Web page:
One-Minute Epics are poetic micro tales from John Klobucher’s Lore of the Underlings, a lyrical fantasy-fiction world. Please enjoy this installment…
The Wide Eyed
As soon as Nard Hardseed heard word of the Pendant, the ominous object that clouded the skies over Nord, the far first province of Merth, the leathery westman abandoned his sad patch of sand and his troubles and set out to see it. Without so much as a beggar’s sack, he walked east for sun after sun, moon to moon, alone with his thoughts but not for long; for he was soon joined on the hot, dusty road by others — rich and poor, ill and well, evil and kind, but like him all seeking something. By the time they could see it, looming in dawn’s early light, they were legion. “My God,” Nard cried.
The pilgrims were awed by the sprawling encampment they found there, in the specter’s shadow, a makeshift city of mud huts and sewer pits some had dubbed the Underland. Though rank and chaotic, it was a neighborly place nonetheless where folk shared their stories, their childlike excitement, and smoked meats while waiting for something to happen. But then, as the days passed, divisions set in. Wonder crystallized into religion.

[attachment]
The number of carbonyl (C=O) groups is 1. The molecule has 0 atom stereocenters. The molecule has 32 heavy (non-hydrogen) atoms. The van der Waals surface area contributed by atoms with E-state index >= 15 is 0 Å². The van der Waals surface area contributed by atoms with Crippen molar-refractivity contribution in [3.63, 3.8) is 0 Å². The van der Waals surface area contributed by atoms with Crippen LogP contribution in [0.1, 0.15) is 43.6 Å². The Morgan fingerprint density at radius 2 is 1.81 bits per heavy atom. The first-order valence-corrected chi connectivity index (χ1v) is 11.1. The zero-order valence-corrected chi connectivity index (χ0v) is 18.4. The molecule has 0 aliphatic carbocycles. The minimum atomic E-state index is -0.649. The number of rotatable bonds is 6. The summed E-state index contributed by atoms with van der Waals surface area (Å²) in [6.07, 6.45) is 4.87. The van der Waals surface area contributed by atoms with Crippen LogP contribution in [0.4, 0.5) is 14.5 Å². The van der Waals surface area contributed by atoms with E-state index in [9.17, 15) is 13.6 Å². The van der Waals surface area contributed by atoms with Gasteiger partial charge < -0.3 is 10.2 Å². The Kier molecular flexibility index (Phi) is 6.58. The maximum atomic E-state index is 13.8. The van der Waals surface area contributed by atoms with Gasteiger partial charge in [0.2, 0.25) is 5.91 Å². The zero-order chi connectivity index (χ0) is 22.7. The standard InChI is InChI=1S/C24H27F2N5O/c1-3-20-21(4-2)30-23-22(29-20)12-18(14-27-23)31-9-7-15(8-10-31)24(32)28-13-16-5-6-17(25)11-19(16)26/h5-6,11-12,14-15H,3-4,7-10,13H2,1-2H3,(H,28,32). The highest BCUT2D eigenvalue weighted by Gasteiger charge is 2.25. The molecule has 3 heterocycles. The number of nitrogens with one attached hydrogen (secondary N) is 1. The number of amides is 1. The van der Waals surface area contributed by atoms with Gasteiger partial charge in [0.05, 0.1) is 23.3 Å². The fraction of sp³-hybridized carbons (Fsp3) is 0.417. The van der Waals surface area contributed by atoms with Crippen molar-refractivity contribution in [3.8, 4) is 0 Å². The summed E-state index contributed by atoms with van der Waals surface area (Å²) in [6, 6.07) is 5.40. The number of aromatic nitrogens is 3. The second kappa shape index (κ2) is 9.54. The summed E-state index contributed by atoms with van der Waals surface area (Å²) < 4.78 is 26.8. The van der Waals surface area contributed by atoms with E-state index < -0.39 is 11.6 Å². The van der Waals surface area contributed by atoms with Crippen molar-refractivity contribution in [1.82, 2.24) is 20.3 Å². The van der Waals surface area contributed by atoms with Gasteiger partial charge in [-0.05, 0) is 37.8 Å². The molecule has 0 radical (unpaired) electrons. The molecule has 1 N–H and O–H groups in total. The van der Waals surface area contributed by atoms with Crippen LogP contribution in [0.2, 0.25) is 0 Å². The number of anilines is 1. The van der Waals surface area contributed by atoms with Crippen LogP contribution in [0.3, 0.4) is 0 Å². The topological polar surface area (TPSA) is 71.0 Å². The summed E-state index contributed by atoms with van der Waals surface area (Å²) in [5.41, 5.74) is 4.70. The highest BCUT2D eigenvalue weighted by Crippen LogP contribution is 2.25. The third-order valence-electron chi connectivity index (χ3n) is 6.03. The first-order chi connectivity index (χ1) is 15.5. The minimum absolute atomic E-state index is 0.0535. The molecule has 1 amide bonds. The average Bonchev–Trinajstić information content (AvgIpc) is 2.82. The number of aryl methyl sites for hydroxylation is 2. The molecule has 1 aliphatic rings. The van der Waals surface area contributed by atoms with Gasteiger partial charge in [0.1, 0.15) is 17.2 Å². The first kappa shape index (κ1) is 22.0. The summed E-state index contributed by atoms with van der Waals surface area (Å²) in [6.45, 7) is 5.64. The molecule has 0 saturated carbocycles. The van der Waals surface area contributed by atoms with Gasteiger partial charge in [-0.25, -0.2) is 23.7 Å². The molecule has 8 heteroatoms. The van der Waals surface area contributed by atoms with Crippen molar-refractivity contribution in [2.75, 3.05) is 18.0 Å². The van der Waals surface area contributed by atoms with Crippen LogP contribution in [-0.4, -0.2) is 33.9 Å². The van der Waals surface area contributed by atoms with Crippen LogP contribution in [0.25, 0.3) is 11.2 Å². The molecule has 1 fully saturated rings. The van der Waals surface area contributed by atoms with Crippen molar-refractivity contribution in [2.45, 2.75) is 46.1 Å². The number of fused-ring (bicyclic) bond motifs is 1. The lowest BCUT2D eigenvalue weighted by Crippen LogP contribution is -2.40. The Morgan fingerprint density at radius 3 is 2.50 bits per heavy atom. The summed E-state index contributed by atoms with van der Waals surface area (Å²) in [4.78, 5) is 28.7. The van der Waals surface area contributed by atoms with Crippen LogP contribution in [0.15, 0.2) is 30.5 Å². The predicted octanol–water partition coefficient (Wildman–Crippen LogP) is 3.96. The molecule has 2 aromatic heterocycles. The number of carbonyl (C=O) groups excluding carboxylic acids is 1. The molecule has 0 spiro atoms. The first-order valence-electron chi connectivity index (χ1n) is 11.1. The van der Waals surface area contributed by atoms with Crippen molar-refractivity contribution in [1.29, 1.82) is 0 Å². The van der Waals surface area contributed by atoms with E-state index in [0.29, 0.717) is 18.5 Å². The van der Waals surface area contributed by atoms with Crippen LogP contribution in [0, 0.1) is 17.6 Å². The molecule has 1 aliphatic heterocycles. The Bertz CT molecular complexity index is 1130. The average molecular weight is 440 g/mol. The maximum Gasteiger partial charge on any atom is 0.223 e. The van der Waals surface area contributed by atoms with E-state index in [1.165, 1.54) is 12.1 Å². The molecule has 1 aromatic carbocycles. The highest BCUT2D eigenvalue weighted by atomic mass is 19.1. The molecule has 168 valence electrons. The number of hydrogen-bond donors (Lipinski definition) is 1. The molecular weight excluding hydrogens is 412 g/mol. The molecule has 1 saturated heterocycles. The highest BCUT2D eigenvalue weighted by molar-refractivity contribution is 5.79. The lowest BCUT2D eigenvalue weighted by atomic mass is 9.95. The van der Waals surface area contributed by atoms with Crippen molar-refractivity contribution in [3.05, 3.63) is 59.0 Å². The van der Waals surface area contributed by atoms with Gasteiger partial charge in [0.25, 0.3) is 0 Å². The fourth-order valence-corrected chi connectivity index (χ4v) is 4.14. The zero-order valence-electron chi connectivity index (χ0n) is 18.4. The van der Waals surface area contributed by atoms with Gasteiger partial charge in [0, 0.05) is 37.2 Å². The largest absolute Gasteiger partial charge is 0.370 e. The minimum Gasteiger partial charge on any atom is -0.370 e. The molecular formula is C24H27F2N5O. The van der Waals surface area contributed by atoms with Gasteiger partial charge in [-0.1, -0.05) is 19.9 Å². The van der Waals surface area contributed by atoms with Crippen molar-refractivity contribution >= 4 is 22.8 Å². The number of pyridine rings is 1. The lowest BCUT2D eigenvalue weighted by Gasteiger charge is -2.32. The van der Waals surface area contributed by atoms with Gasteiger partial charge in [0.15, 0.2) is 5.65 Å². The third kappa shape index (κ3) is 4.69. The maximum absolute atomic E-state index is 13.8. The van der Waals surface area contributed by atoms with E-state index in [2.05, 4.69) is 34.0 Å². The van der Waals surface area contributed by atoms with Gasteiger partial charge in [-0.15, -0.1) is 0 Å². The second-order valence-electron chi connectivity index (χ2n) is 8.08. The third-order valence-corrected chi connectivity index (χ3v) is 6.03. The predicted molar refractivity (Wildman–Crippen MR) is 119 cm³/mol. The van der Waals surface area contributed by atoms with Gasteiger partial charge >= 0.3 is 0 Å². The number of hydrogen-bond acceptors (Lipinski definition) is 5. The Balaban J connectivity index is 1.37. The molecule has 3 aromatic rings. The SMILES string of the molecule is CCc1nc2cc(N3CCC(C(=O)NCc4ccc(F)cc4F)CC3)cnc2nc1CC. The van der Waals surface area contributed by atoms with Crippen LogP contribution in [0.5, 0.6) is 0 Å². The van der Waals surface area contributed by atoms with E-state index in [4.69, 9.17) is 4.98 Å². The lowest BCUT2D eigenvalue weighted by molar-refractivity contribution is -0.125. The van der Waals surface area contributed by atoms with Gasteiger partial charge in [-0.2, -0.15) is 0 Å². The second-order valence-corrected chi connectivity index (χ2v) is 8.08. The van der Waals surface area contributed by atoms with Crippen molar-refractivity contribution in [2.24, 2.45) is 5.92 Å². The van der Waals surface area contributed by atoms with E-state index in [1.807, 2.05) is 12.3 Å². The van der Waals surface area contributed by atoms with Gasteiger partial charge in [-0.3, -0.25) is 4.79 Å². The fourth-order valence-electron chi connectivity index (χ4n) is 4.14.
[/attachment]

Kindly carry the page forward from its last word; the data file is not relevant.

“This wraith is the prophesized bird-god of Droog, here to hatch her deviled eggs.”
“Blasphemy! Spare us your scrambled myths. That’s just Hooneth, a minor nymph.”
“You’re both cracked. It’s the Blood Moon’s son. And it’s growing — it’s going to eat Creation…”
That scrum was where the cults came from. A chorus of “prophets” rose out of the din and most flocked to one or another of them for answers; the questions were all but forgotten. Nard Hardseed for one had joined the Wide Eyed, a small but particularly zealous sect that worshipped the taken girl, Lam Lan, as saint and prayed to be raptured too (although to where they weren’t so sure). A rival cult, the Heard, called Lam a sinner, so violence and bloodshed ensued.
In the end the Wide Eyed silenced the Heard and their herald, cutting out his tongue. But Brother Nard had been killed in the battle, his order’s first martyr, impaled on a pike. Their seer, blinded in the fight, directed the Wide Eyed to fell the tallest pyne and raise it to the sky. Then they hoisted Nard’s lifeless corpse to the top. “An offering, Lord,” the prophet announced.
Vultures circled. The Pendant watched.